Speaking today at FIPP Asia in Singapore, Dadwal said that understanding the consumer before tacking the device is key to progression, because companies must understand where they are before any development takes place.
The not-for-profit Mobile Marketing Association has 800 members in 50 countries, which consist mostly of tech companies. They’re perfectly placed to give insight on the development of this rapidly changing area, because according to Dadwal, mobile is “critical to the success of every organisation today”.
In a change to the usual mantras chanted at conferences, Dadwal urged attendees to stop looking at what other companies are doing, and start to understand the unique needs of your business. “Don’t learn from what others are doing, create your own path for your business and your consumers. No-one can help you do that but yourself. The change is constant, continuous. You need to start now.”
Although obvious to most, but not always executed as such, Dadwal explained that mobile use has increased in frequency dramatically. Where once content was designed for distribution on this platform during certain points of the day, this is no longer the case. These usage patters mean content must be constantly ready for consumers, whenever they want it.
Dadwal said that publishers should be led by the consumer, because they are the ones with needs and will decide what they want, when they want it, and how. “They will decide the future of your organisation, not you,” he said.
Dadwal listed the many challenges publishers face when it comes to mobile, including better monetisation, better performance, traffic, issues with out-dated technology, legacy systems. “All of these need to be addressed,” said Dadwal. “Make sure you are working with partners to achieve change. It’s expensive, but necessary.”
Asian emerging markets are an opportunity, said Dadwal, but publishers should be cautious because one size does not fit all. “The 4G speed in Singapore and Japan is very different to the speed in India and China,” said Dadwal. “You must understand that before you build.”
“Chat on mobile is eating 85 per cent of the world,” said Dadwal. “Instant messaging has been around for years but it’s exploded now.” It was unsurprising but relevant to discover that 85 per cent of APAC mobile users watch video, as this gives a huge hint as to what they want. “Consumers want to be uber satisfied,” said Dadwal. “They want instant gratification.”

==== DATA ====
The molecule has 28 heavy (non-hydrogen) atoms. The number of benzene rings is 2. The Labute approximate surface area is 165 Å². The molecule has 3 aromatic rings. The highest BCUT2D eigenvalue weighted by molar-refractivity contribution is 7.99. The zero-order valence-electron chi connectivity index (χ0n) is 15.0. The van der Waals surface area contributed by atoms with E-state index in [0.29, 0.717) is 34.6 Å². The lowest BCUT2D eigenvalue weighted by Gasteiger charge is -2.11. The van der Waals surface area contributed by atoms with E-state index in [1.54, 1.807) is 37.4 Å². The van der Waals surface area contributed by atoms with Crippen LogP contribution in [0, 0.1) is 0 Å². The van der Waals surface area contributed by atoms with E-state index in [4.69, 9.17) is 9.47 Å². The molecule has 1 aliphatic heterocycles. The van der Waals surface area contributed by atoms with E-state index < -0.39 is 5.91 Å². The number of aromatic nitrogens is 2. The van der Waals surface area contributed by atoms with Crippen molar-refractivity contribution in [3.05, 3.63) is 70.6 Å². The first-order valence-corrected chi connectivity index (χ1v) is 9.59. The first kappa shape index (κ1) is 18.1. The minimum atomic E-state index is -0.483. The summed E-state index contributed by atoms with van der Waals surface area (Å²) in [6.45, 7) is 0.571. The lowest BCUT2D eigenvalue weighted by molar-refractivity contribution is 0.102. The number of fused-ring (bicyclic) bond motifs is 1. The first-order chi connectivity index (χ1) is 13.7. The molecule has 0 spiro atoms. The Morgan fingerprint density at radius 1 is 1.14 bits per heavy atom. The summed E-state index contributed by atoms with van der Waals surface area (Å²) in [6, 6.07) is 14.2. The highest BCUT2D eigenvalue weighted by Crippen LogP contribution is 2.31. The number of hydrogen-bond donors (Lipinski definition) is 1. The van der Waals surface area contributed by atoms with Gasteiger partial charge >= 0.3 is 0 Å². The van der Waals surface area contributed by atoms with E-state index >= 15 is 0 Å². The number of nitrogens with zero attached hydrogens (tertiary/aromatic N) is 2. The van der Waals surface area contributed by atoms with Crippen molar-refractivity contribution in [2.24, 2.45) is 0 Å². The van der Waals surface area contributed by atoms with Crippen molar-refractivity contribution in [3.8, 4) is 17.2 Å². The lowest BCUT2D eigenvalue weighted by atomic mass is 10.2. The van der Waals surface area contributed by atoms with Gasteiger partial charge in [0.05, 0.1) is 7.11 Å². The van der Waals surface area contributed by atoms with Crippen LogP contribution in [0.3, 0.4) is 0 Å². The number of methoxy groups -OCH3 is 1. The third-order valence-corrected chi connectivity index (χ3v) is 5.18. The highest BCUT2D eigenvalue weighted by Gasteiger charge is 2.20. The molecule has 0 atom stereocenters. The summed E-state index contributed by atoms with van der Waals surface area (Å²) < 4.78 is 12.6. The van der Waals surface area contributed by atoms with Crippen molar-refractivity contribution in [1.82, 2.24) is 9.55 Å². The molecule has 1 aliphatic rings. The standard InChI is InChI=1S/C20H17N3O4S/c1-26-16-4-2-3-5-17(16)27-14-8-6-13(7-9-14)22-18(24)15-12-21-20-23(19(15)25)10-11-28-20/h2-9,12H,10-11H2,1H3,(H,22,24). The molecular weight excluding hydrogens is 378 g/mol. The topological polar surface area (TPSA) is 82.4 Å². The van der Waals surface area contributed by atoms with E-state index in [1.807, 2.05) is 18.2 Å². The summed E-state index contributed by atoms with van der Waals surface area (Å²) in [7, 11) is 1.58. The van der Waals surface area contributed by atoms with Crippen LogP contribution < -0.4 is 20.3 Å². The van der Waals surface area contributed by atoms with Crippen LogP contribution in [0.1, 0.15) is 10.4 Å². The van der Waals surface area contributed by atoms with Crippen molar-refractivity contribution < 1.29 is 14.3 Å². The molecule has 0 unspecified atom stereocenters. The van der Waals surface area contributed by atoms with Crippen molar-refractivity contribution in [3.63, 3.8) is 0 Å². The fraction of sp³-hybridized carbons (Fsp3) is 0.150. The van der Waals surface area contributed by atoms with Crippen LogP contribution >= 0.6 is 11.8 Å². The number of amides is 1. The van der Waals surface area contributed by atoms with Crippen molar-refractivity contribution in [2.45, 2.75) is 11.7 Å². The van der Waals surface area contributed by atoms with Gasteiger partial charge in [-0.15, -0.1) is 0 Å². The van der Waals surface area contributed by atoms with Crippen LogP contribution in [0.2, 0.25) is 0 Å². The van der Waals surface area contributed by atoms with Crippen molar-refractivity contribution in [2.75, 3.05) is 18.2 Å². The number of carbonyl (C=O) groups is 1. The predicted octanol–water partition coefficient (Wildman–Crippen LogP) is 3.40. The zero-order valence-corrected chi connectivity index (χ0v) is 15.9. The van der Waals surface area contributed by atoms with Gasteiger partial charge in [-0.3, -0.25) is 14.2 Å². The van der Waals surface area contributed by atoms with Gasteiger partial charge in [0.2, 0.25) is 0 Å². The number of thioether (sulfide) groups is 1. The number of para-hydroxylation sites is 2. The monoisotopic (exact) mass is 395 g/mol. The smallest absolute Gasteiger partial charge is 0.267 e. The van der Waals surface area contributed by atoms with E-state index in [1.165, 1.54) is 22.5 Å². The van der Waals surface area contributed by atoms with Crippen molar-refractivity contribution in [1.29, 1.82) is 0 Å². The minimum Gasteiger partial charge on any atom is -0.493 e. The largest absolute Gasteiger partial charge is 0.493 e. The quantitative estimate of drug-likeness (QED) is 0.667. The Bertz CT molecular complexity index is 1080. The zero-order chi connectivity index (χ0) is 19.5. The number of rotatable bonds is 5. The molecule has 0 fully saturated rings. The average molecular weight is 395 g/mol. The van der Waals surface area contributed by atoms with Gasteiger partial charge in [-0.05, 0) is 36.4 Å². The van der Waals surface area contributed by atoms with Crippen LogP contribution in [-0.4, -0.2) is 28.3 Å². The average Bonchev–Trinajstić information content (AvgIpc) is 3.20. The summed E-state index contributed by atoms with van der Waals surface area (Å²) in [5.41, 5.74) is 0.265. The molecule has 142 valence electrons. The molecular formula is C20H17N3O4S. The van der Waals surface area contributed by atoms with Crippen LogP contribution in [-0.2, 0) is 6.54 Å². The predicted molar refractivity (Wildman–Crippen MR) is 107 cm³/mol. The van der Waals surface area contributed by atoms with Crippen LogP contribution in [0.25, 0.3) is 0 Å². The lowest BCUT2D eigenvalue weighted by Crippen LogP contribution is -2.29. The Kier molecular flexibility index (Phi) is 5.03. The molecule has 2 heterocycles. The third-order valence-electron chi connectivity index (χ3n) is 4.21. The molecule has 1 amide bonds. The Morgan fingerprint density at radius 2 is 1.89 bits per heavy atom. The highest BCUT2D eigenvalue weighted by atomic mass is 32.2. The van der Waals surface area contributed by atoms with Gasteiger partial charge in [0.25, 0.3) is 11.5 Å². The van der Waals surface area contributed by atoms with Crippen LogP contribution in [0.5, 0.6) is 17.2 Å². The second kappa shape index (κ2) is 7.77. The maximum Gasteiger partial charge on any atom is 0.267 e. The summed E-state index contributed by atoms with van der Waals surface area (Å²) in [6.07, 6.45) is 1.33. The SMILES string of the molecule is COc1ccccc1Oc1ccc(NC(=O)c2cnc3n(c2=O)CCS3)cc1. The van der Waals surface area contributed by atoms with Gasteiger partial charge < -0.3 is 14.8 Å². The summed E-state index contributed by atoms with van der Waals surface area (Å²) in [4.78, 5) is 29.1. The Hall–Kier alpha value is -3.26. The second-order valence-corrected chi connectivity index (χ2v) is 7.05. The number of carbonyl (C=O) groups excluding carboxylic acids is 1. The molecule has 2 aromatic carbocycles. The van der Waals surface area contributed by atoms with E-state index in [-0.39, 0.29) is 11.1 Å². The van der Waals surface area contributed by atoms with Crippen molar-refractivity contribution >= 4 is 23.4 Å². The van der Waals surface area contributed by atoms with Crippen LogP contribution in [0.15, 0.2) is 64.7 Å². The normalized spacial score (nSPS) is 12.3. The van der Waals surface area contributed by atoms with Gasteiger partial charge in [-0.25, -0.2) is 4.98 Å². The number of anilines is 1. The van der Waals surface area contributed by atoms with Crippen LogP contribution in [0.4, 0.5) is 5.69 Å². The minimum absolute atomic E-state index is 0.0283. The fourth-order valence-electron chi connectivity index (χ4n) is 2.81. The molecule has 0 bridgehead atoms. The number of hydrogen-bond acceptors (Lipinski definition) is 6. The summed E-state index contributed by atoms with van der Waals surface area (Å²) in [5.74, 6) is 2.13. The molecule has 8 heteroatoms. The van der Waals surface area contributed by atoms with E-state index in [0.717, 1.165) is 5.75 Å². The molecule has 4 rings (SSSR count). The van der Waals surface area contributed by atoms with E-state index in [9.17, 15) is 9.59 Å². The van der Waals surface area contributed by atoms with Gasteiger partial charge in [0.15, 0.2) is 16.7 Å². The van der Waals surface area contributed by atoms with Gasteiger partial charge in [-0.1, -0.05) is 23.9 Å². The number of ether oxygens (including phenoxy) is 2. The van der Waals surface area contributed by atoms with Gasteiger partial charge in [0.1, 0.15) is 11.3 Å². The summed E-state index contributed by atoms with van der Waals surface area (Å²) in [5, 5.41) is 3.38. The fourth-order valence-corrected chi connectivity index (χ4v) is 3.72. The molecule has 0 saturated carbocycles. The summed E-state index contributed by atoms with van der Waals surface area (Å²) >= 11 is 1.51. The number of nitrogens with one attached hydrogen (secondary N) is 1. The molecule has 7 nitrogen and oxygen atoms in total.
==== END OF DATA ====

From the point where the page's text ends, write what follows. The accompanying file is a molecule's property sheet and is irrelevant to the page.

Dadwal said that data collection is another huge community for mobile, but that it will cost you. “You need to provide value for them. You should optimise how you do this and be clear about what they get out of it,” he said.
More like this
Over the last couple of years, teams at IDG have been engaged in robust tactical changes, becoming laser-focused on data to understand their audiences’ needs and growth.23rd Oct 2017 Features
There is now a small but growing number of examples of magazine brands who have harnessed Facebook Live to increase brand awareness, especially among a younger audience. One intriguing example though of how a media brand has worked in a commercial way with a third party on Facebook Live is Heat’s recent campaign with Lifetime TV.23rd Oct 2017 Features
British GQ has launched a new partnership with social music platform Vero, to increase engagement and bring its audience (and new audience) specially-commissioned content focusing on music and music lifestyle.23rd Oct 2017 Features
We speak to The New European’s editor, Matt Kelly, on pop up publishing, identity media and how a ‘digital guy’ has ended up helming this year’s most noteworthy print success.18th Oct 2017 Features
Magazines are a shortcut to quality and continues to deliver top results for advertisers, according to Linda Thomas Brooks, CEO at MPA, USA, said during a keynote on the second day of the FIPP World Congress in London (11 October) last week.16th Oct 2017 Features
Digital editions have been around for a long time, going all the way back to the late 90's. But in 2010 when the iPad hit the digital runway, publishers jumped on the tablet bandwagon faster than they could shout, “Hallelujah!”. The struggling publishing industry had found itself a saviour.16th Oct 2017 Opinion
View and download the speaker presentations from the FIPP World Congress, 9-11 October 2017, London.19th Oct 2017 FIPP News
Without bringing newly skilled people into newsrooms, publishers will not succeed in the future. This was the stark warning delivered by Ralph Büchi, COO of the Ringier Group, CEO of Ringier Axel Springer Switzerland and newly elected chairman of FIPP, the network for global media.16th Oct 2017 Features
Artificial intelligence is a key technology that will transform many industries in the coming years. It is already playing an important role in the media, largely driven by the experiments of platforms like Google and Facebook.15th Oct 2017 Features
Visit our Youtube channelFIND OUT MORE
FIPP newsletters allow you to keep up with industry trends, research, training and events across the worldFIND OUT MORE
Get global coverage of your launches, company news and innovationsFIND OUT MORE
What’s happening now, what’s coming next